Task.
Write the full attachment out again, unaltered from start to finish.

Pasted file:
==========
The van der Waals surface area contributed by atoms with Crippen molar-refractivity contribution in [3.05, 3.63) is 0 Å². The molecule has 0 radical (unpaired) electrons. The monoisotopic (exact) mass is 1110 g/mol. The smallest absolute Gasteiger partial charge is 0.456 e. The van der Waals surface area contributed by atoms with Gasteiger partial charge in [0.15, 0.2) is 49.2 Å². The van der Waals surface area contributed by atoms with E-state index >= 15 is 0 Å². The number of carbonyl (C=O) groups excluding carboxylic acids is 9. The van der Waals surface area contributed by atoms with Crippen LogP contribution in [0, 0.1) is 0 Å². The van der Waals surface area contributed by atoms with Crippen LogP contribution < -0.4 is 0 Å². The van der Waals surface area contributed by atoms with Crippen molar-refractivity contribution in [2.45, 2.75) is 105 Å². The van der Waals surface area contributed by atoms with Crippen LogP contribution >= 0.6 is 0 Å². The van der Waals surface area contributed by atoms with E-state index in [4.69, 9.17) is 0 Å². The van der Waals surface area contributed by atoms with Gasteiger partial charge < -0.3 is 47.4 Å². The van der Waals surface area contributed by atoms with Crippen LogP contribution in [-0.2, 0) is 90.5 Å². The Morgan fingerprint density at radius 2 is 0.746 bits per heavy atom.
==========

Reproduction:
The van der Waals surface area contributed by atoms with Crippen molar-refractivity contribution in [3.05, 3.63) is 0 Å². The molecule has 0 radical (unpaired) electrons. The monoisotopic (exact) mass is 1110 g/mol. The smallest absolute Gasteiger partial charge is 0.456 e. The van der Waals surface area contributed by atoms with Gasteiger partial charge in [0.15, 0.2) is 49.2 Å². The van der Waals surface area contributed by atoms with E-state index >= 15 is 0 Å². The number of carbonyl (C=O) groups excluding carboxylic acids is 9. The van der Waals surface area contributed by atoms with Crippen LogP contribution in [0, 0.1) is 0 Å². The van der Waals surface area contributed by atoms with Crippen LogP contribution < -0.4 is 0 Å². The van der Waals surface area contributed by atoms with Crippen molar-refractivity contribution in [2.45, 2.75) is 105 Å². The van der Waals surface area contributed by atoms with Crippen LogP contribution >= 0.6 is 0 Å². The van der Waals surface area contributed by atoms with E-state index in [4.69, 9.17) is 0 Å². The van der Waals surface area contributed by atoms with Gasteiger partial charge < -0.3 is 47.4 Å². The van der Waals surface area contributed by atoms with Crippen LogP contribution in [-0.2, 0) is 90.5 Å². The Morgan fingerprint density at radius 2 is 0.746 bits per heavy atom.